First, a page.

Wednesday, December 8, 2010

How Dare Progressives Have the Audacity to Hope For Something More

If you follow US politics, you know that this past Saturday, the House of Representatives failed to pass two measures that would extend the Bush era tax-cuts for the middle class.  One bill would have extended the cuts for persons making under $250,000 per year the other for those making less than $1 million per year.  Both bills failed primarily because House Republicans refused to concede tax breaks for the extremely wealthy. 

So now it's the 11th hour.  The Bush era tax cuts are scheduled to expire on December 31st, and the tax rate for the lowest income Americans will increase by 50 percent if nothing is done.  In addition, the Republicans are refusing to pass an extension to unemployment benefits ( in a time of 9.8% unemployment) unless the Democrats make cuts to other programs in order to fund the extension. (or so the Republicans say)   Republicans and their kissing cousins, the Tea Partiers have drawn their line in the sand and are standing on the principle of "fiscal responsibility". Meanwhile the Democrats are trying to make the argument for human compassion and decency. The Democrats seemed to be winning the argument in the eyes of the American public. A recent gallup poll indicated that 44% of Americans believe that the Bush tax cuts should be extended but with new limits for the wealthy while 13% believe that the tax cuts should be allowed to expire for everyone.  And, after all, this is the season of peace on earth, goodwill toward men.

So what happened yesterday? President Barack Obama held a press conference to announce that he had worked out a deal with GOP leaders to extend the Bush tax cuts for the rich, including Bill Gates, Warren Buffett and Angelo Mozillo in order to protect the middle class tax cut and secure an extension of unemployment benefits.   You've also probably heard that the President had more than a few sharp words for the GOP, (for holding the American working class hostage), as well as, for the "sanctimonious" liberal Democrats for daring to hope that he would stand up to the congressional terrorists. 

This is how Washington Post analyst Ezra Klein summed up the proposed agreement in his article, "How the White House cut its deal and lost its base":
"To put this in perspective, consider that last week, all Washington could talk about was the potential for a deal on deficit reduction. This week, it actually got a big deficit deal -- but it was a deficit-expansion deal. In the world that politicians claim they live in -- where the deficit is the overriding issue -- the deal couldn't have worked. But we don't live in that world. In this world, tax cuts, not deficits, are the Republicans' central concern, and stimulus, not deficits, obsesses the Democrats.

Which brings us to the liberals. My conversations with various progressives over the past 24 hours have convinced me that the problem is less the specifics of the deal -- though liberals legitimately dislike the tax cuts for the rich, and rightly point out that Obama swore to let them expire -- than the way in which it was reached. Put simply, Obama and the Democrats didn't fight for them. There were no veto threats or serious effort to take the case to the public.

Instead, the White House disappeared into a closed room with the Republicans and cut a deal that they'd made no effort to sell to progressives. When the deal was cut, the president took an oblique shot at their preferences, saying "the American people didn’t send us here to wage symbolic battles or win symbolic victories." And this came a mere week or two after the White House announced a federal pay freeze. The pattern, for progressives, seems clear: The White House uses them during elections, but doesn't listen to, or consult them, while governing. In fact, it insults them, and then tells them to quiet down, they got the best bargain possible, even if it wasn't the one they'd asked for, or been promised."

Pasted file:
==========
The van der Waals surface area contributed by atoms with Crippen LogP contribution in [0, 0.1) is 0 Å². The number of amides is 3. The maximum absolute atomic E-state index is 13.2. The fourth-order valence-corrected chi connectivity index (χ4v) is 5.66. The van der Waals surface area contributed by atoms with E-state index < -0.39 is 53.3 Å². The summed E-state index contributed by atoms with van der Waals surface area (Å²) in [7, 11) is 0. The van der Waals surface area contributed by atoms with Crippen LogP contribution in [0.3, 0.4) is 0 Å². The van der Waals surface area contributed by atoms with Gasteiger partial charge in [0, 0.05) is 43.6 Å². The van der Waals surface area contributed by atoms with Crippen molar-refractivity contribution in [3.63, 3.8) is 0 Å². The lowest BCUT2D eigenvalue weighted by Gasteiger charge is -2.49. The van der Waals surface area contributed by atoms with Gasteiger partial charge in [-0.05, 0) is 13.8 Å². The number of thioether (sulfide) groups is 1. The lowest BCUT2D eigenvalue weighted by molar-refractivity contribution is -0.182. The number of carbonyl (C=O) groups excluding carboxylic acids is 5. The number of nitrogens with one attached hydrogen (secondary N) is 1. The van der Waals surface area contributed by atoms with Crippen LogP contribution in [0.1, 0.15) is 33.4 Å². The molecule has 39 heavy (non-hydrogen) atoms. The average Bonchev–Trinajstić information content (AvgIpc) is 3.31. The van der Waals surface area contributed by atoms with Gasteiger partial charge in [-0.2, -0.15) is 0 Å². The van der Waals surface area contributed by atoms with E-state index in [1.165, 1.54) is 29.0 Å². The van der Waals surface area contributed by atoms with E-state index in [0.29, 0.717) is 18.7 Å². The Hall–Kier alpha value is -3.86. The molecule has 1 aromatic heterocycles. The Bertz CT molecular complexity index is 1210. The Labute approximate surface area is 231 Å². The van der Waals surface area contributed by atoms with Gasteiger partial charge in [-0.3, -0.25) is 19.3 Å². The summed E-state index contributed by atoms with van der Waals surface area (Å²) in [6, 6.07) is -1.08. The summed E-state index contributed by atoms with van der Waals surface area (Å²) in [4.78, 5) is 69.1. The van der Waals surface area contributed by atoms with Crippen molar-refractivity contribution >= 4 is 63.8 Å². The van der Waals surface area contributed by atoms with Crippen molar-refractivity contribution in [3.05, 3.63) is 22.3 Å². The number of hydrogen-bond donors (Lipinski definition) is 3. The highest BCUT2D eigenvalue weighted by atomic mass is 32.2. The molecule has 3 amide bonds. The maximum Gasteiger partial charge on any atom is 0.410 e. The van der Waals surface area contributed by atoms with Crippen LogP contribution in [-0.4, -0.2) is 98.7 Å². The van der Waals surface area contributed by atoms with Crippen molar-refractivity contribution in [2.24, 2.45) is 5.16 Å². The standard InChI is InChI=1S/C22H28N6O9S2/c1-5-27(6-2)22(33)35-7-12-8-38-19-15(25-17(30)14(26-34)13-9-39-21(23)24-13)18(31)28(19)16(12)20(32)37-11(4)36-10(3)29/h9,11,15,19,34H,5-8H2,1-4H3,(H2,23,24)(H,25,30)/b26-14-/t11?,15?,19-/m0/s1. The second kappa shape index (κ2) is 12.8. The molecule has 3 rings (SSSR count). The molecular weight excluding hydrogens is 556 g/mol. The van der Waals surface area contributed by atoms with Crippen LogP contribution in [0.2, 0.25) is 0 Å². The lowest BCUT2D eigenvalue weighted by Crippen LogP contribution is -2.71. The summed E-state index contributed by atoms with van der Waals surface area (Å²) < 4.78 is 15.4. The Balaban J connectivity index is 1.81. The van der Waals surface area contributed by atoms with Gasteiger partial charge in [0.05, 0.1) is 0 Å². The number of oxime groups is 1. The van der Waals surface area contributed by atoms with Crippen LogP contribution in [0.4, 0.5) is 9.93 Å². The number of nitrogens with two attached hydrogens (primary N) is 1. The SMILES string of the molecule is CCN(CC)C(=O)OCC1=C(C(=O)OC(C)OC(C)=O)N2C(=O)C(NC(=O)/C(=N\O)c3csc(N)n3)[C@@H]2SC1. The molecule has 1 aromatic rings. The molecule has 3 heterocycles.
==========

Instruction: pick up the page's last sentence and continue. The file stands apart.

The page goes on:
In one press conference the theme of the Obama presidency transitioned from "Yes We Can" and "Change You Can Believe In" to "No You Can't" and "It's What You Have to Do to Get Things Done When You're Backed into a Corner."

So why did the White House let itself be backed into a corner.  They certainly can't say that no one saw this 11th hour crisis coming.  Sound familiar?

As Joanne Bamberger, known to her fans as PunditMom, commented on Facebook, "The Bush tax cuts were strategically set to expire now -- in a year GOP assumed would see a Dem in the White House and hurt him/her. Now, Obama has agreed to extension for two years, and discussion about what to do about them next time will come during his re-election bid. Dems -- you should be smarter."

Maybe We should have been smarter than to expect anything different.   Now, because no one on the White House staff anticipated that the party who vowed to fight the President at every turn would back him into a corner over their holy grail, tax cuts, the members of the Presidents own party who were begging him to take a stand on principle, get lectured like ungrateful children who fail to show due appreciation for all that their parent has done on their behalf.    

Dear Mr. President, we do appreciate all that you have done but was it so wrong for Democrats to have the audacity to hope that someone would stand up to the banks, the insurance companies,  the unscrupulous mortgage lenders and a GOP who has made it clear that they care for none but the rich.   Maybe it was.  Maybe we were all foolish to think that politics in Washington could ever change.

In the following video clips Rachel Maddow analyzes the President's press conference.  The only thing that Democrats can hope now is that the Obama campaign will come up with a new slogan by 2012

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